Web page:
Police as Life World. An Ethnography of Police-Officers' Identity

Rafael Behr

Abstract


The purpose of this paper is to present some findings and problems which I encountered during my ethnography work on several German police units conducted in 1995. Participant observation is not original, but nevertheless unusual for a study of police work. To understand the behavior and the thinking of police officers, one must regard their exclusive possession of power and their discretion for using it. The power of the police is different to the power of suspects or other individuals: Police-power is part of the monopolized state-force, the action of suspects against the police is seen as violence or obstruction. The tensions following this difference are both subject and background of stories and actions of police officers, especially for those "on the beat" (also called "street cops"). The ethnography of police-work refers to the narrations of street cops and the observation of their attitudes for "managing the job". I argue, that in contrast to the official "police culture", it can also be referred to it as "cop culture". Cop culture is significantly connected with "doing masculinity". URN: urn:nbn:de:0114-fqs0201134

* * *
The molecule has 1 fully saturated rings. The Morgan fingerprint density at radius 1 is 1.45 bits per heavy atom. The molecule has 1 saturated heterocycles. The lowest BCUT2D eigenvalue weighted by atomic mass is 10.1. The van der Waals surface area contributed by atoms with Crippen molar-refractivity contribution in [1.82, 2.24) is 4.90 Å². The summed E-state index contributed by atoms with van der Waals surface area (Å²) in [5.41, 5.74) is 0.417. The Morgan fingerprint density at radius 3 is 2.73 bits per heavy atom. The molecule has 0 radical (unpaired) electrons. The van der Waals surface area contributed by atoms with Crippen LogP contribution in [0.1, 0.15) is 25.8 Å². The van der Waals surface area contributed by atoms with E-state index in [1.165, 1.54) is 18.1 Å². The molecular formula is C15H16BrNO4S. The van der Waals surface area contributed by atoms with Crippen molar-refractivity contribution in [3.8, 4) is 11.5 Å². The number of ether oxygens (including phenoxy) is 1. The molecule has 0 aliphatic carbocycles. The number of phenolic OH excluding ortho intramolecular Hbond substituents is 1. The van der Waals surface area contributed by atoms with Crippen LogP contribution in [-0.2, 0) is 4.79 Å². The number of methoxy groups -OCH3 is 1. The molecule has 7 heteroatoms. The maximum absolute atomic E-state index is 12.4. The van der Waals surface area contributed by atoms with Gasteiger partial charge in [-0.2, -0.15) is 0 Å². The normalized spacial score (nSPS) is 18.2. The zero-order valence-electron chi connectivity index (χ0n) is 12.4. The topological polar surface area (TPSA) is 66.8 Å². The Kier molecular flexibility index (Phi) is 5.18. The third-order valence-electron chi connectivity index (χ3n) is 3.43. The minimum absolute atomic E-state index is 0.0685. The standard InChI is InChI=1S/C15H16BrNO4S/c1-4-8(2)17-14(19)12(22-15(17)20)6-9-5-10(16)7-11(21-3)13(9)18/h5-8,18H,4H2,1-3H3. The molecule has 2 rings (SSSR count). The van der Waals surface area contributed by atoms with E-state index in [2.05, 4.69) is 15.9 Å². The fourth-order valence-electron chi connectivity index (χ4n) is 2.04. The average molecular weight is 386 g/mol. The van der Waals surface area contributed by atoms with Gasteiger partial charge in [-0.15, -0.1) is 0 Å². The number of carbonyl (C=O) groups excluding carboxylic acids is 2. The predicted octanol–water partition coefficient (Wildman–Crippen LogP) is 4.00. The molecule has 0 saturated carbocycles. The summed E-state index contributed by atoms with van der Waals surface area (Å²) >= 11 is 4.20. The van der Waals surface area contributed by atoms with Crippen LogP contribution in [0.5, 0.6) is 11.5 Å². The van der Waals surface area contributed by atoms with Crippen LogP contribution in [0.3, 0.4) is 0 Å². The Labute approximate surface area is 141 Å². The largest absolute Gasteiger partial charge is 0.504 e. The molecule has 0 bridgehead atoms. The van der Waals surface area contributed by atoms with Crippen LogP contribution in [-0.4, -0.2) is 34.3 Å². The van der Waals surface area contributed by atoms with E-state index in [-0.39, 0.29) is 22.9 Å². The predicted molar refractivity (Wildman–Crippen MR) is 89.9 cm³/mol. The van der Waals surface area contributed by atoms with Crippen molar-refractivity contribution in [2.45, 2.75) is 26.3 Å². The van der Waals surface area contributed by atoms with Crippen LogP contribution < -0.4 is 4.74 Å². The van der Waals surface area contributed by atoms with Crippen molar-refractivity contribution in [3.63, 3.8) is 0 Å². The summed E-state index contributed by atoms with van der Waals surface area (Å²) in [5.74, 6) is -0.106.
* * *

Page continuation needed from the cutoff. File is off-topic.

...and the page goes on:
Keywords


cop culture; ethnography; life world studies; masculinities; police; police culture; police research; subculture studies



DOI: http://dx.doi.org/10.17169/fqs-3.1.877

Copyright (c) 2002 Rafael Behr

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